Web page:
If it’s possible for a restaurant to be simultaneously old school and “woke,” then the Wayside, on the Barre-Montpelier Road, is that restaurant. Old school in that it is, well, old—102 years, to be precise, one of just 240-some restaurants in the nation that have reached the century mark in a legendarily tough business. Old school in the glow of the rooftop sign, the large “W” marked in gravel on the hillside adjacent, the counter and booths that say “diner” louder than they say restaurant. But also decidedly modern Vermont-style woke with a commitment to local eggs, dairy, meat, and produce. And, as Montpelier’s first green-certified restaurant, the Wayside lightens its footprints through practices such as composting, diverting sixty-five tons of food scraps from the landfill annually.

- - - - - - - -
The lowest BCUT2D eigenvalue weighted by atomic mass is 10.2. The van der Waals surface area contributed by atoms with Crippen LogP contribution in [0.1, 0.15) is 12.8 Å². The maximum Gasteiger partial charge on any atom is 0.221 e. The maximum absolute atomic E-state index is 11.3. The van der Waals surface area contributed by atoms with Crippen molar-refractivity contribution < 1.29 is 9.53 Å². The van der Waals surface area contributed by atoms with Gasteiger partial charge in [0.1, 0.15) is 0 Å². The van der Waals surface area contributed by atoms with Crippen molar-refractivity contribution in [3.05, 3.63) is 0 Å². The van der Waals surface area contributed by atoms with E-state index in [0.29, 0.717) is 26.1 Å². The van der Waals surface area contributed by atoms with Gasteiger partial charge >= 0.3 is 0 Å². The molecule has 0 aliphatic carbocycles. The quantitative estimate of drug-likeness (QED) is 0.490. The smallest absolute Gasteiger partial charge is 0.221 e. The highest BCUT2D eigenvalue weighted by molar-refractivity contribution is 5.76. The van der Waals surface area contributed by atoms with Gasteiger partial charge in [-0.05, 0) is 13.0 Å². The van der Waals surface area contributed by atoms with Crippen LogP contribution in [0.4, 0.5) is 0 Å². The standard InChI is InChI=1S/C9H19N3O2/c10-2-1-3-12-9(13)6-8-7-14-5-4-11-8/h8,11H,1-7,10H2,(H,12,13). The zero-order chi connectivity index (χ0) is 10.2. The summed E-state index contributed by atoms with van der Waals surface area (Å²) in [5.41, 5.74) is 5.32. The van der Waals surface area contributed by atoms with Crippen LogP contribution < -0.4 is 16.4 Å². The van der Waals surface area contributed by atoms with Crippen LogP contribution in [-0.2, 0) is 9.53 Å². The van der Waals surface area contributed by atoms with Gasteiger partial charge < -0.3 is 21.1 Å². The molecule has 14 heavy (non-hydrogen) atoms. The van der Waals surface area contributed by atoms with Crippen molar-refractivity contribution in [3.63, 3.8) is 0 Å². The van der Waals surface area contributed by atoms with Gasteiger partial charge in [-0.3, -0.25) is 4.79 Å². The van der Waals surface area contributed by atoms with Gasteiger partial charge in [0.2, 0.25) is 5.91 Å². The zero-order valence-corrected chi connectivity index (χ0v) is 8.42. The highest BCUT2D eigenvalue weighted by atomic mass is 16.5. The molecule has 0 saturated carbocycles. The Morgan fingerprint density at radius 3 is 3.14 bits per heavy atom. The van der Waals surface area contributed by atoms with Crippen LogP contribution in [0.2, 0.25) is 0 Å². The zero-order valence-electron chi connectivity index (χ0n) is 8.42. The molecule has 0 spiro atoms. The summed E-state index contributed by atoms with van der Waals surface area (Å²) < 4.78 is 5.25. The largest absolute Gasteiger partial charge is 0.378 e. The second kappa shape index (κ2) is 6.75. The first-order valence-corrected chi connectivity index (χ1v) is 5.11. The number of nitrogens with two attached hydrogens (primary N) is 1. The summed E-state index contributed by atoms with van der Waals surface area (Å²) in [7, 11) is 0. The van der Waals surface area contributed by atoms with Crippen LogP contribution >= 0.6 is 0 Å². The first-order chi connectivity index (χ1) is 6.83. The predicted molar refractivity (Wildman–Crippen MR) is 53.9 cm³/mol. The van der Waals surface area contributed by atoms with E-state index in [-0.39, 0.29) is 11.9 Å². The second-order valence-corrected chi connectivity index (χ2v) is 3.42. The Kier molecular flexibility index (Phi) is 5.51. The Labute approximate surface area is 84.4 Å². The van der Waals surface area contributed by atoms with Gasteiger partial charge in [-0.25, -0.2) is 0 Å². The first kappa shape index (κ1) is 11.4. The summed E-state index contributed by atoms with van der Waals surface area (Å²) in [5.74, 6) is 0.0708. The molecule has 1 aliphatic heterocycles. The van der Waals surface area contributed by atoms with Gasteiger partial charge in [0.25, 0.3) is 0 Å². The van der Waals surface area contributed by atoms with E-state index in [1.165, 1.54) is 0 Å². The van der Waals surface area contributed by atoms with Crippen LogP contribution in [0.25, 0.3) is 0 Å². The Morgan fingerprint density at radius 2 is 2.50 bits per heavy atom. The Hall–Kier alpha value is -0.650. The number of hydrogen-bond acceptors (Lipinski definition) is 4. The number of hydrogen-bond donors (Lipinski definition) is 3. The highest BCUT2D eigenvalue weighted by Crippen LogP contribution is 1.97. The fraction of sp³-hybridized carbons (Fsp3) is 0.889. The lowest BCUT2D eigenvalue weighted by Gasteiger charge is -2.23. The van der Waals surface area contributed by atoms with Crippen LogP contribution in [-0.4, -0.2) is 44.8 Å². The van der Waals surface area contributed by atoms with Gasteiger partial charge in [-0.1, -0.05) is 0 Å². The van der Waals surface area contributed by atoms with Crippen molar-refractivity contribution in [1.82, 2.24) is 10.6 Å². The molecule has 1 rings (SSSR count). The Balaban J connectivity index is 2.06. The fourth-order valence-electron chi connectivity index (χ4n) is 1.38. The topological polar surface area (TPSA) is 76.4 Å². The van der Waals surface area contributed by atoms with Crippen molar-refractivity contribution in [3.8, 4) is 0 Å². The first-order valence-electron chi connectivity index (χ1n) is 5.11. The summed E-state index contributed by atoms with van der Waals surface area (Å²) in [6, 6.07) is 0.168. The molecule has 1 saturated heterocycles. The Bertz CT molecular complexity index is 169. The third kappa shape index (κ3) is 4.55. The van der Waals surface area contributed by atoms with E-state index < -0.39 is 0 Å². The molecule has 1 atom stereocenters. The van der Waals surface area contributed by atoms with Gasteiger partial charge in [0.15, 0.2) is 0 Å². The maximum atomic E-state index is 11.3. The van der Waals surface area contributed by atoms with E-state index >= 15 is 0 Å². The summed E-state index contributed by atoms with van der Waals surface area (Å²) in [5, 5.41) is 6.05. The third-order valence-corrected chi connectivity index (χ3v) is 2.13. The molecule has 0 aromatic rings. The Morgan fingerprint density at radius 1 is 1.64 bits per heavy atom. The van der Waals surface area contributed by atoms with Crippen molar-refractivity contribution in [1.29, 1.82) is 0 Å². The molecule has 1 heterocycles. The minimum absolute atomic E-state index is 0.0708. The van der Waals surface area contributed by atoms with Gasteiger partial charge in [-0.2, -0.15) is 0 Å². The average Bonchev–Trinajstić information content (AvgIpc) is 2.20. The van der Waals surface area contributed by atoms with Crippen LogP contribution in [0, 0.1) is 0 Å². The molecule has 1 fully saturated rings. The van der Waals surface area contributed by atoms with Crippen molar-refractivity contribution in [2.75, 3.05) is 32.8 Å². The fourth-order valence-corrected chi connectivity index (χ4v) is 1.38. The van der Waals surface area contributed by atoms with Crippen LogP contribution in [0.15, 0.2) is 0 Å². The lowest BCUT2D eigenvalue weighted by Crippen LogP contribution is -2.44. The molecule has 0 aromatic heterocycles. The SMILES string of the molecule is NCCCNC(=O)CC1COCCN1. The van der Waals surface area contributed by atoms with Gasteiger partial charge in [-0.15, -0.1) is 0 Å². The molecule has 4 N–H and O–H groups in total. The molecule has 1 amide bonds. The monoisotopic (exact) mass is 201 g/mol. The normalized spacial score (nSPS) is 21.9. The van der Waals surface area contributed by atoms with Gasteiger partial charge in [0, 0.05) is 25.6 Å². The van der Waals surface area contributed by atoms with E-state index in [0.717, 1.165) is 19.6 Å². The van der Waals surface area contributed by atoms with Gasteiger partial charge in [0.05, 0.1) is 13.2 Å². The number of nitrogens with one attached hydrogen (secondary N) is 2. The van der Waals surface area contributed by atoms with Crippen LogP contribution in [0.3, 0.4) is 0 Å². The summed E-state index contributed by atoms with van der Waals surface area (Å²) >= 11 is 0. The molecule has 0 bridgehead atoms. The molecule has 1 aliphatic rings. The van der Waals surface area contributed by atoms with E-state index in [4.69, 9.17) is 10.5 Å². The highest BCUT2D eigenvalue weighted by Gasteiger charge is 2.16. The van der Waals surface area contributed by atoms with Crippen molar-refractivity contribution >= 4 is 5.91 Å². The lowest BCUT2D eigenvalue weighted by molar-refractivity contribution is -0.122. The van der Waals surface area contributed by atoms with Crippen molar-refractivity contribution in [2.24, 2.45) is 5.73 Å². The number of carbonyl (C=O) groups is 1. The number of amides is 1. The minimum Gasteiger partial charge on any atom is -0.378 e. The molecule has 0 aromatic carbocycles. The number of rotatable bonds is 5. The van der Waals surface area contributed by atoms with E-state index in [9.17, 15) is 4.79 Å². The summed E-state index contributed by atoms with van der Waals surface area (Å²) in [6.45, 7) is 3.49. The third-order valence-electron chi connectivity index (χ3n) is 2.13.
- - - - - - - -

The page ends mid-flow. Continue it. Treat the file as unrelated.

Catamount couple Karen and Brian Zecchinelli own and manage the operation, which has been in the Galfetti family since 1966, when Karen’s parents, Eugene and Harriet, purchased the Wayside. Tradition keeps locals coming back to gather around the two horseshoe-shaped counters to drink coffee and talk weather, politics, or the Red Sox. And the menu also draws fans from afar. The New York Times says, “Yankee cooking at its best.” And, just last fall, the Food Network declared The Wayside’s maple cream to be Vermont’s “iconic pie” in a state-by-state survey of the nation’s pie landscape.


Thomas Weaver